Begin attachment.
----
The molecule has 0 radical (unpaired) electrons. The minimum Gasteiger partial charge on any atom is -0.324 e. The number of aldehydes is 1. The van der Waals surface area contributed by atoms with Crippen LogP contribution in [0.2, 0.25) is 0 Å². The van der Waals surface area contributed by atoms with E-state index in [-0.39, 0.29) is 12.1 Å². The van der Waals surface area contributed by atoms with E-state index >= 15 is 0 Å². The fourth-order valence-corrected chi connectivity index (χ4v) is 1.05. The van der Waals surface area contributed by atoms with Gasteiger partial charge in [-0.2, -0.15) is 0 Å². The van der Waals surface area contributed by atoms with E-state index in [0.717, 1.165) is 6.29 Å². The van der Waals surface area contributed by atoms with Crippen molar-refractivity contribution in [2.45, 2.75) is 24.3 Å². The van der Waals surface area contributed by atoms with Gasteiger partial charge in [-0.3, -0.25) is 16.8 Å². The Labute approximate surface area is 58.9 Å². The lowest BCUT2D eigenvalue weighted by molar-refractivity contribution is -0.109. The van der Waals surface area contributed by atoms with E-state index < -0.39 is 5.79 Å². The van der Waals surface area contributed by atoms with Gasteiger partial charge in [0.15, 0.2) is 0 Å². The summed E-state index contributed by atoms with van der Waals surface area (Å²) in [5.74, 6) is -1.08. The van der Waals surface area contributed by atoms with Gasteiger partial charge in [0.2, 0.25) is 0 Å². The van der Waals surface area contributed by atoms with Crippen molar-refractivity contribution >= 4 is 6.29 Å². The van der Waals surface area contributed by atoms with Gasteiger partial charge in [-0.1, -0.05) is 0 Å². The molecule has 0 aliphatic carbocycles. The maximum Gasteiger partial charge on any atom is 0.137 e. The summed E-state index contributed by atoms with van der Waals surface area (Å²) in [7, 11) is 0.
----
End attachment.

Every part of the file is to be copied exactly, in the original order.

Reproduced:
The molecule has 0 radical (unpaired) electrons. The minimum Gasteiger partial charge on any atom is -0.324 e. The number of aldehydes is 1. The van der Waals surface area contributed by atoms with Crippen LogP contribution in [0.2, 0.25) is 0 Å². The van der Waals surface area contributed by atoms with E-state index in [-0.39, 0.29) is 12.1 Å². The van der Waals surface area contributed by atoms with E-state index >= 15 is 0 Å². The fourth-order valence-corrected chi connectivity index (χ4v) is 1.05. The van der Waals surface area contributed by atoms with Gasteiger partial charge in [-0.2, -0.15) is 0 Å². The van der Waals surface area contributed by atoms with E-state index in [0.717, 1.165) is 6.29 Å². The van der Waals surface area contributed by atoms with Crippen molar-refractivity contribution in [2.45, 2.75) is 24.3 Å². The van der Waals surface area contributed by atoms with Gasteiger partial charge in [-0.3, -0.25) is 16.8 Å². The Labute approximate surface area is 58.9 Å². The lowest BCUT2D eigenvalue weighted by molar-refractivity contribution is -0.109. The van der Waals surface area contributed by atoms with E-state index < -0.39 is 5.79 Å². The van der Waals surface area contributed by atoms with Gasteiger partial charge in [0.15, 0.2) is 0 Å². The summed E-state index contributed by atoms with van der Waals surface area (Å²) in [5.74, 6) is -1.08. The van der Waals surface area contributed by atoms with Gasteiger partial charge in [0.2, 0.25) is 0 Å². The van der Waals surface area contributed by atoms with Crippen molar-refractivity contribution >= 4 is 6.29 Å². The van der Waals surface area contributed by atoms with Gasteiger partial charge in [-0.1, -0.05) is 0 Å². The molecule has 0 aliphatic carbocycles. The maximum Gasteiger partial charge on any atom is 0.137 e. The summed E-state index contributed by atoms with van der Waals surface area (Å²) in [7, 11) is 0.